Any workable solution for the final disposition of used fuel and nuclear waste must be based not only on sound science but also on achieving public acceptance at the local and state/tribal levels. When this Administration took office, the timeline for opening Yucca Mountain had already been pushed back by two decades, stalled by public protest and legal opposition, with no end in sight. It was clear that the stalemate could continue indefinitely. Rather than continuing to spend billions of dollars more on a project that faces such strong opposition, the Administration believes a pathway similar to that the Blue Ribbon Commission laid out — a consent-based solution for the long term management of our used fuel and nuclear waste — is one that meets the country’s national and energy security needs, has the potential to gain the necessary public acceptance, and can scale to accommodate the increased needs of a future that includes expanded nuclear power deployment.

The Administration’s Strategy for the Management and Disposal of Used Nuclear Fuel and High-Level Radioactive Waste provides a basis for discussions between the Administration and Congress on a path forward for disposal of nuclear waste and provides near-term actions to be implemented by the Department of Energy pending enactment of new legislation. We are facing a unique opportunity to address the needs of the back-end of the nuclear fuel cycle by setting it on a sustainable path and providing the flexibility needed to engage potential host communities and anticipate advancements in technology development. I appear before this committee today to reinforce that the Administration is ready and willing to engage with both chambers of Congress to move forward.

Strategy for the Management and Disposal of Used Nuclear Fuel and High-Level Radioactive Waste

Finding a solution to managing and disposing the nation’s high-level radioactive waste and used nuclear fuel is a long-standing challenge. Such a solution, however, is necessary to assure the future viability of an important carbon-free energy supply and further strengthen America’s standing as a global leader on issues of nuclear safety and nonproliferation.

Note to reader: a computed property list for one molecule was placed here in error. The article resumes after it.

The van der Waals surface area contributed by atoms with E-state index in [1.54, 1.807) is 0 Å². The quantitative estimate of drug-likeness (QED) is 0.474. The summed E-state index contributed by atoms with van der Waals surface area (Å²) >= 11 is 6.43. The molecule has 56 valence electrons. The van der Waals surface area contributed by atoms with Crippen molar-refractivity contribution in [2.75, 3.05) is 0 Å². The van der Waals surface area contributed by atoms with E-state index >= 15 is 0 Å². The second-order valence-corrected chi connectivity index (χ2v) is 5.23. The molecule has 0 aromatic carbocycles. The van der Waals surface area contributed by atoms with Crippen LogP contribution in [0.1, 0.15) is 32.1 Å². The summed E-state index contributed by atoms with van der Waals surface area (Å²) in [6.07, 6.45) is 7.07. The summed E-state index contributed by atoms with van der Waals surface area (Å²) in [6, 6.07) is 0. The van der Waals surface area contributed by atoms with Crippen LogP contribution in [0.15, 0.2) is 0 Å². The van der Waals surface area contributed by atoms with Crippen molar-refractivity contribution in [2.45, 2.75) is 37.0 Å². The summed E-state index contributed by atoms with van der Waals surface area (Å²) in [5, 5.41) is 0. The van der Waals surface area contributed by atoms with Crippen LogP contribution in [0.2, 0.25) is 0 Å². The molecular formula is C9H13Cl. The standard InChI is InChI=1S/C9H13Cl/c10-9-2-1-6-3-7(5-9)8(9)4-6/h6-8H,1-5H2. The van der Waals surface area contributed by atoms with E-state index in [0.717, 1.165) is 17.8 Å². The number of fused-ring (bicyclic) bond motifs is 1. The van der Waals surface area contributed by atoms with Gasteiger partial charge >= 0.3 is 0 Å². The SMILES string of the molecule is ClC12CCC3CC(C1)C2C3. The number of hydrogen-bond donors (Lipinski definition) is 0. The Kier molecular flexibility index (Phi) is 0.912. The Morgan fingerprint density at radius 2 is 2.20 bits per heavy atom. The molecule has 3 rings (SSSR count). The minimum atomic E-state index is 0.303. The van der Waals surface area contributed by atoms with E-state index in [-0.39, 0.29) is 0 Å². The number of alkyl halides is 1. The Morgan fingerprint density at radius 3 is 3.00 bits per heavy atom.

In FY 2010, Secretary Chu, at the direction of President Obama, established the Blue Ribbon Commission on America's Nuclear Future (BRC, or the Commission) composed of representatives from government, labor, academia and industry. The charter charged the Commission with conducting a “comprehensive review of policies for managing the back end of the nuclear fuel cycle, including all alternatives for the storage, processing, and disposal of civilian and defense used nuclear fuel, high-level waste, and materials derived from nuclear activities... [and to] provide advice, evaluate alternatives, and make recommendations for a new plan to address these issues.” The Commission issued its final report on January 26, 2012.

The report included eight key recommendations:

  1. A new, consent-based approach to siting future nuclear waste management responsibilities.
  2. A new organization dedicated solely to implementing the waste management program and empowered with the authority and resources to succeed.
  3. Access to the funds nuclear utility ratepayers are providing for the purpose of nuclear waste management.
  4. Prompt efforts to develop one or more geologic disposal facilities.
  5. Prompt efforts to develop one or more consolidated storage facilities.